Ever had to battle through nausea when you’re on a period? You’re definitely not alone there. Everyone’s cycle is different, but gastrointestinal symptoms like nausea and even vomiting are quite common during the menstrual period, but that doesn’t mean you’re powerless. Let’s run though what causes period nausea and what you can do to get it under control.
What causes nausea during periods?
There’s a link between the chemical messengers of the menstrual cycle and the digestive system. Towards the end of your cycle, the uterus gets ready to shed the endometrium lining built up over the course of the month, which is what you shed as your period.
To do this, the body releases hormone-like chemicals called prostaglandins. These prostaglandins cause the uterus to contract – which you may recognize as menstrual cramps.
Prostaglandins don’t just affect the uterus. High levels of prostaglandins can cause muscle contraction along the GI tract, leading to feelings of nausea and other digestive troubles like diarrhea. Levels of prostaglandins are high during the first few days of your period.
Period nausea: Can it be a sign of a gynecological disease?
Period symptoms can vary between individuals, so what’s “normal” for one person might not be for you. However, nausea during periods can be associated with dysmenorrhea – in other words, painful periods that interfere with your daily life.
Dysmenorrhea can involve mild-to-severe pain from lower abdominal cramping, as well as nausea and vomiting, backache, headache and even fainting. For most healthy women, it’s thought that elevated prostaglandin levels are to blame for symptoms like nausea during your menstrual period. The higher your prostaglandin levels, the worse your symptoms tend to be.
However, painful periods and symptoms like menstrual nausea can be a sign of conditions like endometriosis and fibroids. Either way, these kinds of symptoms shouldn’t be ruining your whole week: see a doctor if your period symptoms get in the way of school and work.
Medical treatments for period nausea
Medicines called nonsteroidal anti-inflammatory drugs (NSAIDs) are able to block the production of prostaglandins that cause nausea during periods. This includes pain relief medicines like ibuprofen and naproxen, which you can get without a prescription at pharmacies.
The problem here is that NSAIDs aren’t suitable for everyone – and, ironically, they can cause nausea as a side effect in their own right. Before using NSAIDs, speak to your doctor if you haven’t tried them before.
Hormonal birth control
Hormonal birth control like the contraceptive pill works by putting the kibosh on ovulation, and preventing the uterine lining from becoming too thick. This is another effective way of keeping your prostaglandin levels low.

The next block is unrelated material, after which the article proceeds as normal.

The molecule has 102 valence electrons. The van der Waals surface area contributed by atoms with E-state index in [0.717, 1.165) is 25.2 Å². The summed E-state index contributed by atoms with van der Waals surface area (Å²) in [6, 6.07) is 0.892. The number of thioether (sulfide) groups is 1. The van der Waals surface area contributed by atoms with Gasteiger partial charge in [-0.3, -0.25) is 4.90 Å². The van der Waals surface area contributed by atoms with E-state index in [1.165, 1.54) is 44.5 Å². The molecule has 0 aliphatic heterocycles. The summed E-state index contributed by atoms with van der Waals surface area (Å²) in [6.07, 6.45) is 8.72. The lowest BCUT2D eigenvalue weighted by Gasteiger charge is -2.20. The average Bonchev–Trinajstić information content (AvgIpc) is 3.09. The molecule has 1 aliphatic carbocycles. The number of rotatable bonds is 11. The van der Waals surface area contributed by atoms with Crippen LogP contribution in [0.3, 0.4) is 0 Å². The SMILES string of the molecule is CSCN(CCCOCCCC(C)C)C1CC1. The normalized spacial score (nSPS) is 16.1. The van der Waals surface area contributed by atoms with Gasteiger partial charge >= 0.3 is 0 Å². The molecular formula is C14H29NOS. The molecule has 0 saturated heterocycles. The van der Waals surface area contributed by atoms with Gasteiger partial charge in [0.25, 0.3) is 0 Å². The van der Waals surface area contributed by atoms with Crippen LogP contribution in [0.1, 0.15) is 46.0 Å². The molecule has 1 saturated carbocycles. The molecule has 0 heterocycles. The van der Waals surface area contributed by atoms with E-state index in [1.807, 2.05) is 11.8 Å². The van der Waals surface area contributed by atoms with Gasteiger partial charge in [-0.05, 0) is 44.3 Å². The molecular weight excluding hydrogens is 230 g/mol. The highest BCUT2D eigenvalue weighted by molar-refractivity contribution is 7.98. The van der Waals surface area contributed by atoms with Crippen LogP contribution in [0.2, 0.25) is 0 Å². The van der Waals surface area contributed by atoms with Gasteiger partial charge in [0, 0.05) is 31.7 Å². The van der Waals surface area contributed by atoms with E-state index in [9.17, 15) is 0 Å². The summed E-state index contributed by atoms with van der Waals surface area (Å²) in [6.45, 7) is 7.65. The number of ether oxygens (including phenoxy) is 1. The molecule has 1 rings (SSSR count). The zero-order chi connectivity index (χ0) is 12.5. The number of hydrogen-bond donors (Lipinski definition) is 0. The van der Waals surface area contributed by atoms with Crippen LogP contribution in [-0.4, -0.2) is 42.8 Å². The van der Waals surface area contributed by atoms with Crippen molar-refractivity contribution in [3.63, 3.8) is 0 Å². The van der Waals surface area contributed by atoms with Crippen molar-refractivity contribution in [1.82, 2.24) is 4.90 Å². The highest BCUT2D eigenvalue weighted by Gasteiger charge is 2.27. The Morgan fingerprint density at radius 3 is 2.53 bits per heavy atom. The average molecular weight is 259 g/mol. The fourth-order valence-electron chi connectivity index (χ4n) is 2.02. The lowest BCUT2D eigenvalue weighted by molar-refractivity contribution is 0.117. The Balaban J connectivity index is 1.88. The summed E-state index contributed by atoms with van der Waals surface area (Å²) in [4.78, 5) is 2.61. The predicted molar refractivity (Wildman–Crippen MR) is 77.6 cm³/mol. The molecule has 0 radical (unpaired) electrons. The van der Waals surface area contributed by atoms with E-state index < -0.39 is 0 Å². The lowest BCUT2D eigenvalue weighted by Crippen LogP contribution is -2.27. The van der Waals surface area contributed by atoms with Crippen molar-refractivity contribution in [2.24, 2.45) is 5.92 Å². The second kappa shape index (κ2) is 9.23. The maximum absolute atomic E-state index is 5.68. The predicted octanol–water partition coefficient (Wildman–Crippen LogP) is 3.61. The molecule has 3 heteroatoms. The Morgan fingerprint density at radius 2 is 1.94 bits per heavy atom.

Preventing nausea during periods
Sometimes it’s hard to predict when menstrual symptoms like nausea are going to strike. However, there are steps you can take to prevent period nausea.
Track your cycle
If you have a good idea of when your period usually arrives, it’s possible to start taking preventative steps beforehand. You could predict when you’re about to have a period through marking off days on a calendar, charting your basal body temperature or even using a smartphone app.
This allows you to take an NSAID in the 24 hours before your period begins, blocking the production of prostaglandins which make you feel sick. However, NSAIDs aren’t suitable for everyone, so check with your doctor first.
Include anti-inflammatory foods in your diet
You might not feel too hungry when mid-period nausea has you feeling crummy, but a balanced diet can go a long way. For instance, while there’s no magic superfood you can eat once a month to prevent menstrual nausea, some study suggests that consuming omega-3 fatty acids, like those found in cold-water fish, could help reduce the production of prostaglandins.
According to traditional Chinese medicine theory, letting your body get too cold can cause uncomfortable menstrual symptoms like nausea.
If your period nausea strikes worst in the cooler months or you’re stuck under the AC at the office, keep your belly rugged up. Warming drinks like hot ginger or mint tea could also help settle your stomach.
Don’t surrender to nausea during periods
When period pain and cramping already have you feeling lousy, waves of nausea can be the last thing you need. However, you don’t have to suffer through it alone. Nausea during the menstrual period is common, and mostly down to the prostaglandin fluctuations you experience during this time.
If you can’t get your symptoms under control with over-the-counter remedies, don’t hesitate to speak to a doctor. After all, feeling sick for days isn’t “just part of being a woman” – and you deserve to feel great, no matter what time of the month it is.